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42% of Oak Street Health Medicare Beneficiaries are Dually Eligible For Medicare and Medicaid. We Shared How to Deliver Exceptional Care For This Population

Written by 
Andrew Schwab

As a critical part of its mission to rebuild healthcare as it should be, Oak Street Health makes it a priority to bring high-quality primary care to all, regardless of income, background or zip code. Because we are focused on delivering services where they are needed most, our clinical teams care for many people who are eligible for both Medicare and Medicaid, often called dually eligible” individuals. In 2021, the latest period for which we have data, 42% of our patients were either partially or fully dually eligible. Today, we provide care in over 21 states serving over 200,000 seniors.

This work is incredibly important because studies have shown that dually eligible beneficiaries face inadequate access to primary care, typically experience higher rates of chronic disease, face tremendous lack of care coordination and, as a result, account for a disproportionate amount of healthcare spending across both Medicare and Medicaid. Recently, six U.S. Senators serving on the Finance Committee announced a bipartisan effort to improve care for the dually eligible population. Oak Street Health’s Co-Founder and Chief Innovation Officer, Geoff Price, took the opportunity to share with the Senators learnings from our deep experience in delivering care to these patients and also to provide guidance regarding how Congress could approach this work.

As Geoff wrote in our response, In many ways, the Oak Street Health value-based primary care model, in its totality, is a structure uniquely built to care for the dually eligible population. However, a major impediment to our model working even better than it already does is the dysfunctional way in which our nation cares for dually eligible individuals and the lack of integration between the various payment streams for this care.”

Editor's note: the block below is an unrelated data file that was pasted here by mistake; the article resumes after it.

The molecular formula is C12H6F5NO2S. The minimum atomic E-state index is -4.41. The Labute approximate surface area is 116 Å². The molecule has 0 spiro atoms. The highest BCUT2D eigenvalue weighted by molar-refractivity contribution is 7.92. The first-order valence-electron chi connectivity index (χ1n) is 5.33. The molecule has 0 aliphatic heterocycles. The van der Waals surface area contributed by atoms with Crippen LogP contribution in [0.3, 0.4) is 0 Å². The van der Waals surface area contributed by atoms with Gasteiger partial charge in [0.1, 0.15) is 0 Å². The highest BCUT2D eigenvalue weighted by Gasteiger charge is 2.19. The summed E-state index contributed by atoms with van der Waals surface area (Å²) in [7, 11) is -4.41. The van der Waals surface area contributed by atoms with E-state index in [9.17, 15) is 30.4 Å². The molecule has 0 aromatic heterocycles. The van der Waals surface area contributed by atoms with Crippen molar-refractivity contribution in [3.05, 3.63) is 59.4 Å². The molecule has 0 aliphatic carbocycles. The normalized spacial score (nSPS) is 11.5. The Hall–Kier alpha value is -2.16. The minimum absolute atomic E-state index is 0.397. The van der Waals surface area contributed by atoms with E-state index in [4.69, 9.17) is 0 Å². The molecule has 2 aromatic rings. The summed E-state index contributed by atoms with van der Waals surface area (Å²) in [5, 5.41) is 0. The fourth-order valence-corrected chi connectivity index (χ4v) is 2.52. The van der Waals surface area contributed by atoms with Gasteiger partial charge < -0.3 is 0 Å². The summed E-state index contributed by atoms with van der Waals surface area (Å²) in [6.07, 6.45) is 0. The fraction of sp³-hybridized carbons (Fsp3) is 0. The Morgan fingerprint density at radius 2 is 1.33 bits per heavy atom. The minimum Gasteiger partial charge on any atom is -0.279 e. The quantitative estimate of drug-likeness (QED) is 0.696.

Here, we summarize some of the key priorities we hope Congress will take under consideration as it looks for ways to improve care for the dually eligible. You can read our comment in full here.

  1. Build upon and/​or expand the Centers for Medicare & Medicaid Services (CMS) Financial Alignment Initiative, which is a demonstration model being tested in 10 states to better align the financial incentives of Medicare and Medicaid and to better integrate primary, acute, behavioral health and long-term services and supports for dually eligible beneficiaries. In our experience, this is the model that works best for this population. Within our Illinois dual population, beneficiaries in the Financial Alignment Initiative were readmitted to the hospital 30 days after discharge at a 9% lower rate than those not in that program. In addition, this population saw a 12% reduction, compared to dually eligible beneficiaries not in the demonstration program, in initial hospital admissions from January 2021 through June 2022. As CMS and Congress look to the future, we specifically recommend they work with states to preserve the integration features of this program, which drive much of its success, and make a sustained commitment to the program structure, even if the components are moved into another program. That will be an important and necessary show of support from the federal government to give continuity to the private sector, encourage investment, and spur continued success.